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Theology as the Supspension of Disbelief

Trying to define theology will always be perhaps the biggest theological task that theologians undertake.  More often than not major disagreements in theology often come back to central divergences in the self-understanding(s) of what theology is.  While this “wrangling over words” will certainly never come to an end, I have a proposal for how theology might be helpfully understood, or at least helpfully described.

I believe that theology is the suspension of disbelief in light of God’s action in the world.  Skepticism and demythologization are the essence of atheology.  To be a theologian, one must respond to what seem to be miracles in this world as though they truly are miracles for which no other explanation can be given.  In fact theology is the absolute refusal to offer a final “explanation” of anything at all.

Theology suspends “rational” disbelief by doxologically exulting in what God has in fact done among us.  Theology is what Ricouer would call a form of “second naivete” in which we passively allow ourselves to be drawn into the post-critical joy of doxology and feasting rather than attemping to assimilate the wonders before us into an atheological “explanation” of our world.

As such, theology is the absolute embrace of an enchanted view of the world in light of God.  Theology requires us to respond to God’s action in the world in faith and thus, we must confess the world as the location of the riches of divine grace, life, and abundance.  Theology forbids us to ever enter into mechanistic calculations or formulations that could render the miracles of God intelligible.  Theology requires, rather that we suspend our refined and cultured disbelief and join with the trees of the field in clapping our hands for joy at what God has done.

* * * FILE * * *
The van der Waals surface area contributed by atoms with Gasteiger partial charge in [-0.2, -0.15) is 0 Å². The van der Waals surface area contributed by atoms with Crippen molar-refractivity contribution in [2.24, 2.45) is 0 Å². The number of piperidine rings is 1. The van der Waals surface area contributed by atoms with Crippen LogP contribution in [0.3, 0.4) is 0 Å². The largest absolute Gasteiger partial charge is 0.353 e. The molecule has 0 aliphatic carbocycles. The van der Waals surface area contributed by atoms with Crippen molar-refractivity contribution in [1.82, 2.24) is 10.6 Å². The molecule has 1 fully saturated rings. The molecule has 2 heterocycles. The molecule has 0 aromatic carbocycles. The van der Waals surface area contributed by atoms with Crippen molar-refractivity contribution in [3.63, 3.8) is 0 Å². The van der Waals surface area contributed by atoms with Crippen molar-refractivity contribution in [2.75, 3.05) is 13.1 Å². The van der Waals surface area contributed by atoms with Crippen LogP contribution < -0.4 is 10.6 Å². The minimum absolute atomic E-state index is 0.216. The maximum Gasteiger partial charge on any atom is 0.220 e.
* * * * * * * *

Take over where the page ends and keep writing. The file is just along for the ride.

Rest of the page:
Theology calls us to believe in a world that defies calculation.  A world in which the barren woman becomes the mother of children.  In which enemies feast together at a table of peace.  In which the dead are raised.  In which the things that are despised and rejected bring to nothing the thind that are high and lifted up.  In which those in the ash heap are lifted up and seated with the princes.  Theology calls us to believe that every mountain shall be leveled and every valley raised up.  It calls us to abandon our management of the world on the basis of an epistemology of domination and control.  It presents us with mysteries - the mystery of resurrection and exodus – which cannot be explained or assimilated.  Not if they are, in fact the happening of God among us. 

Theology is the refusal to disbelieve.  It insists that water runs downhill because it loves running downhill.  That birds sing to each other because they cannot stop laughing.  That apples fall downward because the world is magical.  This is the world into which theology invites us to come and play, to eat and be satisfied. 

It may be that this is far too stupid and nonsensical a vision of theology to do the heavy lifting that we all think theology should do.  But I don’t care.  At the end of the day, all theologians ask the world to believe in miracles.  No matter what syllogisms and summas we construct, at the end of all things we either end up apostatizing into atheism or expositing the Song of Songs on our deathbed.  All theology, no matter how rhetorically brilliant and philosophically compelling ultimate asks all people everywhere to believe that God is not the explanation for all things, but the end of all explanations.  Theology is the call to suspend our disbelief, throw off our cultured despising and be drawn into never-ending singing and dancing.


  1. roflyer wrote:

    I love this, Halden.

    Especially this paragraph:

    “Theology is the refusal to disbelieve. It insists that water runs downhill because it loves running downhill. That birds sing to each other because they cannot stop laughing. That apples fall downward because the world is magical. This is the world into which theology invites us to come and play, to eat and be satisfied.”

    Tuesday, November 27, 2007 at 11:11 am | Permalink
  2. WTM wrote:

    I’m not a big fan. This sounds like the sort of romantic definition of theology that one might find somewhere in the 18th century; or the well meaning offering of an atheist philosopher who nonetheless likes certain Christian people and ideas.

    Give me theology as a science and, therefore, as a discipline of true knowledge of God, self, and world.

    Tuesday, November 27, 2007 at 11:21 am | Permalink
  3. Halden wrote:

    Well, I’d be lying if I said Chesterton wasn’t a big influence on me here.

    I suppose history will be the judge. And as I alluded to in the post, it was Aquinas, perhas the most “scientific” of theologians who ended up expositing the Song of Songs on his deathbed and declaring everything else wood, hay, and stubble.

    Tuesday, November 27, 2007 at 11:27 am | Permalink
  4. WTM wrote:

    I’m not particularly fond of that bit of Thomas. ;-)

    Tuesday, November 27, 2007 at 11:32 am | Permalink